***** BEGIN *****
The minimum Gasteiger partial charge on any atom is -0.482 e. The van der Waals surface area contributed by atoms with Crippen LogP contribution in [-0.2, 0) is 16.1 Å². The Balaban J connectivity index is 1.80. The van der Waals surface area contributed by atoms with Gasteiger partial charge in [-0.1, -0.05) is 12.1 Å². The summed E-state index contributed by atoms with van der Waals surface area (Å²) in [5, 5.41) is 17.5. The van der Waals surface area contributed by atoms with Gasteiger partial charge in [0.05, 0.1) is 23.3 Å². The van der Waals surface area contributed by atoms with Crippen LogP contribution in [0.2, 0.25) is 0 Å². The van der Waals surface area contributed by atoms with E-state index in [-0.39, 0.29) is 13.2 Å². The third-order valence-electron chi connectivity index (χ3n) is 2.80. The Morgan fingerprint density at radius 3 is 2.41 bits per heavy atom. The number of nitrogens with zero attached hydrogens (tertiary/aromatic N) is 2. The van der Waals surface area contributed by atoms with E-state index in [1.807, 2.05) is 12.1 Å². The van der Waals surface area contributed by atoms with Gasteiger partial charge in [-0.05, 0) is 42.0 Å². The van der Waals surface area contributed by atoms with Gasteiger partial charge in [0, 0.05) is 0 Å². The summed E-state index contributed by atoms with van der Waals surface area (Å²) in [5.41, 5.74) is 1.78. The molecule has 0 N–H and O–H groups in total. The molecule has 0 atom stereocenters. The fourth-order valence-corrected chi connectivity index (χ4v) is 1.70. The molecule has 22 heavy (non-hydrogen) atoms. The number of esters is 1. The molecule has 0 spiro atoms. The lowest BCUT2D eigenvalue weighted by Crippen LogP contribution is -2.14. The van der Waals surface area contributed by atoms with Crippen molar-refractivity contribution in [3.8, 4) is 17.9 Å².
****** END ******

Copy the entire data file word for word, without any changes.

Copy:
The minimum Gasteiger partial charge on any atom is -0.482 e. The van der Waals surface area contributed by atoms with Crippen LogP contribution in [-0.2, 0) is 16.1 Å². The Balaban J connectivity index is 1.80. The van der Waals surface area contributed by atoms with Gasteiger partial charge in [-0.1, -0.05) is 12.1 Å². The summed E-state index contributed by atoms with van der Waals surface area (Å²) in [5, 5.41) is 17.5. The van der Waals surface area contributed by atoms with Gasteiger partial charge in [0.05, 0.1) is 23.3 Å². The van der Waals surface area contributed by atoms with Crippen LogP contribution in [0.2, 0.25) is 0 Å². The van der Waals surface area contributed by atoms with E-state index in [-0.39, 0.29) is 13.2 Å². The third-order valence-electron chi connectivity index (χ3n) is 2.80. The Morgan fingerprint density at radius 3 is 2.41 bits per heavy atom. The number of nitrogens with zero attached hydrogens (tertiary/aromatic N) is 2. The van der Waals surface area contributed by atoms with E-state index in [1.807, 2.05) is 12.1 Å². The van der Waals surface area contributed by atoms with Gasteiger partial charge in [-0.05, 0) is 42.0 Å². The van der Waals surface area contributed by atoms with Gasteiger partial charge in [0, 0.05) is 0 Å². The summed E-state index contributed by atoms with van der Waals surface area (Å²) in [5.41, 5.74) is 1.78. The molecule has 0 N–H and O–H groups in total. The molecule has 0 atom stereocenters. The fourth-order valence-corrected chi connectivity index (χ4v) is 1.70. The molecule has 22 heavy (non-hydrogen) atoms. The number of esters is 1. The molecule has 0 spiro atoms. The lowest BCUT2D eigenvalue weighted by Crippen LogP contribution is -2.14. The van der Waals surface area contributed by atoms with Crippen molar-refractivity contribution in [3.8, 4) is 17.9 Å².